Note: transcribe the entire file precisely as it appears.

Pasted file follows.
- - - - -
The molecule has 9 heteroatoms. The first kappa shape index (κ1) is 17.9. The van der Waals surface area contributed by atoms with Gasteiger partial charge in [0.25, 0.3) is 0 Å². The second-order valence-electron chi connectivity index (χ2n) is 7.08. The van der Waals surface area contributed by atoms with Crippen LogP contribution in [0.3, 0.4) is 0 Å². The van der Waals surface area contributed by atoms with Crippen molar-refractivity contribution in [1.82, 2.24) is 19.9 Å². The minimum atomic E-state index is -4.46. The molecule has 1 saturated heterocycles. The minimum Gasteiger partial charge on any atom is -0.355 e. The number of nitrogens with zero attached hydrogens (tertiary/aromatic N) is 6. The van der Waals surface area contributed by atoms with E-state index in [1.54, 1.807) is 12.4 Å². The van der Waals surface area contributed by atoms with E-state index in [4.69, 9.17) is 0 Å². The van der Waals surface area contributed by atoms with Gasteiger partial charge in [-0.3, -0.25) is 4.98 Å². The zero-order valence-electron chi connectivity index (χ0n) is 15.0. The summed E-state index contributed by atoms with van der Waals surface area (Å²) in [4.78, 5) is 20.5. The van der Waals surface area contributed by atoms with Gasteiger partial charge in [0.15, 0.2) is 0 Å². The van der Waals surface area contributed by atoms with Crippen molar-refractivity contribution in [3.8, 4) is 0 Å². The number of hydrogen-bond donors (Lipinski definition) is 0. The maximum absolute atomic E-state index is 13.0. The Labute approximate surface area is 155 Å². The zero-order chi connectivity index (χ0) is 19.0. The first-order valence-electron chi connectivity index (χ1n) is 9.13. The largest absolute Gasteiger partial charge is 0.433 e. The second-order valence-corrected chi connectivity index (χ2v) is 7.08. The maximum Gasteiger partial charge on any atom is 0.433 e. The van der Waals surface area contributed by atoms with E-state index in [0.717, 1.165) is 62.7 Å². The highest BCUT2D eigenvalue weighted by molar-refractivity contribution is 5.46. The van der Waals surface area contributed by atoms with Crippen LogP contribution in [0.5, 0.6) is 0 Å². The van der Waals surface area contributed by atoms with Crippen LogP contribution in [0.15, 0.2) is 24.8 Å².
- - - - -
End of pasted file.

The molecule has 9 heteroatoms. The first kappa shape index (κ1) is 17.9. The van der Waals surface area contributed by atoms with Gasteiger partial charge in [0.25, 0.3) is 0 Å². The second-order valence-electron chi connectivity index (χ2n) is 7.08. The van der Waals surface area contributed by atoms with Crippen LogP contribution in [0.3, 0.4) is 0 Å². The van der Waals surface area contributed by atoms with Crippen molar-refractivity contribution in [1.82, 2.24) is 19.9 Å². The minimum atomic E-state index is -4.46. The molecule has 1 saturated heterocycles. The minimum Gasteiger partial charge on any atom is -0.355 e. The number of nitrogens with zero attached hydrogens (tertiary/aromatic N) is 6. The van der Waals surface area contributed by atoms with E-state index in [1.54, 1.807) is 12.4 Å². The van der Waals surface area contributed by atoms with E-state index in [4.69, 9.17) is 0 Å². The van der Waals surface area contributed by atoms with Gasteiger partial charge in [-0.3, -0.25) is 4.98 Å². The zero-order valence-electron chi connectivity index (χ0n) is 15.0. The summed E-state index contributed by atoms with van der Waals surface area (Å²) in [4.78, 5) is 20.5. The van der Waals surface area contributed by atoms with Gasteiger partial charge in [0.15, 0.2) is 0 Å². The van der Waals surface area contributed by atoms with Crippen molar-refractivity contribution in [3.8, 4) is 0 Å². The number of hydrogen-bond donors (Lipinski definition) is 0. The maximum absolute atomic E-state index is 13.0. The Labute approximate surface area is 155 Å². The zero-order chi connectivity index (χ0) is 19.0. The first-order valence-electron chi connectivity index (χ1n) is 9.13. The largest absolute Gasteiger partial charge is 0.433 e. The second-order valence-corrected chi connectivity index (χ2v) is 7.08. The maximum Gasteiger partial charge on any atom is 0.433 e. The van der Waals surface area contributed by atoms with E-state index in [0.717, 1.165) is 62.7 Å². The highest BCUT2D eigenvalue weighted by molar-refractivity contribution is 5.46. The van der Waals surface area contributed by atoms with Crippen LogP contribution in [0.5, 0.6) is 0 Å². The van der Waals surface area contributed by atoms with Crippen LogP contribution in [0.15, 0.2) is 24.8 Å².